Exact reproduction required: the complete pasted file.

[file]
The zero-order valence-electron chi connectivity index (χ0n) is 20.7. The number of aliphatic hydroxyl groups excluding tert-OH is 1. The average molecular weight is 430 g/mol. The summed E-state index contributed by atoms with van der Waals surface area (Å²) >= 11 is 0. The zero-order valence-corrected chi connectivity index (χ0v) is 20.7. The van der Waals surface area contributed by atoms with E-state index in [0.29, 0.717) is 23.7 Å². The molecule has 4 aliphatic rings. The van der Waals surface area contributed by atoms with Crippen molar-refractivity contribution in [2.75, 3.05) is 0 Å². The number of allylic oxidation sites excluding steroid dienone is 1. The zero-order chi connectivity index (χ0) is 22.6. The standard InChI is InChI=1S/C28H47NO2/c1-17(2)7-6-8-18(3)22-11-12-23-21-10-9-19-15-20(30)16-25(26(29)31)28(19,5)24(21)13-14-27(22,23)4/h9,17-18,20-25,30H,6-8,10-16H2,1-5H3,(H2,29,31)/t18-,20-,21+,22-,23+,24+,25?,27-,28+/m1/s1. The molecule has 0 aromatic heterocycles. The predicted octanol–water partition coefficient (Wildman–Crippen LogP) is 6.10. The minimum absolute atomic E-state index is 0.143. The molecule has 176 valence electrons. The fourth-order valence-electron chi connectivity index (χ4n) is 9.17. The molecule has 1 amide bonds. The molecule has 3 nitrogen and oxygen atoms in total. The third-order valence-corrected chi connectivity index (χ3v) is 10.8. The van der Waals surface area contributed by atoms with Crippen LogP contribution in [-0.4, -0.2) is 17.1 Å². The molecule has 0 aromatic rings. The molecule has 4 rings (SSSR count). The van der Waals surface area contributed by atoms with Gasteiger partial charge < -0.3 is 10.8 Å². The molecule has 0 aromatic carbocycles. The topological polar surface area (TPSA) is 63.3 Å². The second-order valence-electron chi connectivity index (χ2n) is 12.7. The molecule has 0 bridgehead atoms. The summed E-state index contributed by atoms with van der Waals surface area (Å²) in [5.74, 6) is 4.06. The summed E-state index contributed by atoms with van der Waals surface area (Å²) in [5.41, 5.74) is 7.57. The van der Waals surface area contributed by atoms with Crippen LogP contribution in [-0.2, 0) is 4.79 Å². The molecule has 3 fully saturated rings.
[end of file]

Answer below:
The zero-order valence-electron chi connectivity index (χ0n) is 20.7. The number of aliphatic hydroxyl groups excluding tert-OH is 1. The average molecular weight is 430 g/mol. The summed E-state index contributed by atoms with van der Waals surface area (Å²) >= 11 is 0. The zero-order valence-corrected chi connectivity index (χ0v) is 20.7. The van der Waals surface area contributed by atoms with E-state index in [0.29, 0.717) is 23.7 Å². The molecule has 4 aliphatic rings. The van der Waals surface area contributed by atoms with Crippen molar-refractivity contribution in [2.75, 3.05) is 0 Å². The number of allylic oxidation sites excluding steroid dienone is 1. The zero-order chi connectivity index (χ0) is 22.6. The standard InChI is InChI=1S/C28H47NO2/c1-17(2)7-6-8-18(3)22-11-12-23-21-10-9-19-15-20(30)16-25(26(29)31)28(19,5)24(21)13-14-27(22,23)4/h9,17-18,20-25,30H,6-8,10-16H2,1-5H3,(H2,29,31)/t18-,20-,21+,22-,23+,24+,25?,27-,28+/m1/s1. The molecule has 0 aromatic heterocycles. The predicted octanol–water partition coefficient (Wildman–Crippen LogP) is 6.10. The minimum absolute atomic E-state index is 0.143. The molecule has 176 valence electrons. The fourth-order valence-electron chi connectivity index (χ4n) is 9.17. The molecule has 1 amide bonds. The molecule has 3 nitrogen and oxygen atoms in total. The third-order valence-corrected chi connectivity index (χ3v) is 10.8. The van der Waals surface area contributed by atoms with Crippen LogP contribution in [-0.4, -0.2) is 17.1 Å². The molecule has 0 aromatic rings. The molecule has 4 rings (SSSR count). The van der Waals surface area contributed by atoms with Gasteiger partial charge < -0.3 is 10.8 Å². The molecule has 0 aromatic carbocycles. The topological polar surface area (TPSA) is 63.3 Å². The second-order valence-electron chi connectivity index (χ2n) is 12.7. The molecule has 0 bridgehead atoms. The summed E-state index contributed by atoms with van der Waals surface area (Å²) in [5.74, 6) is 4.06. The summed E-state index contributed by atoms with van der Waals surface area (Å²) in [5.41, 5.74) is 7.57. The van der Waals surface area contributed by atoms with Crippen LogP contribution in [-0.2, 0) is 4.79 Å². The molecule has 3 fully saturated rings.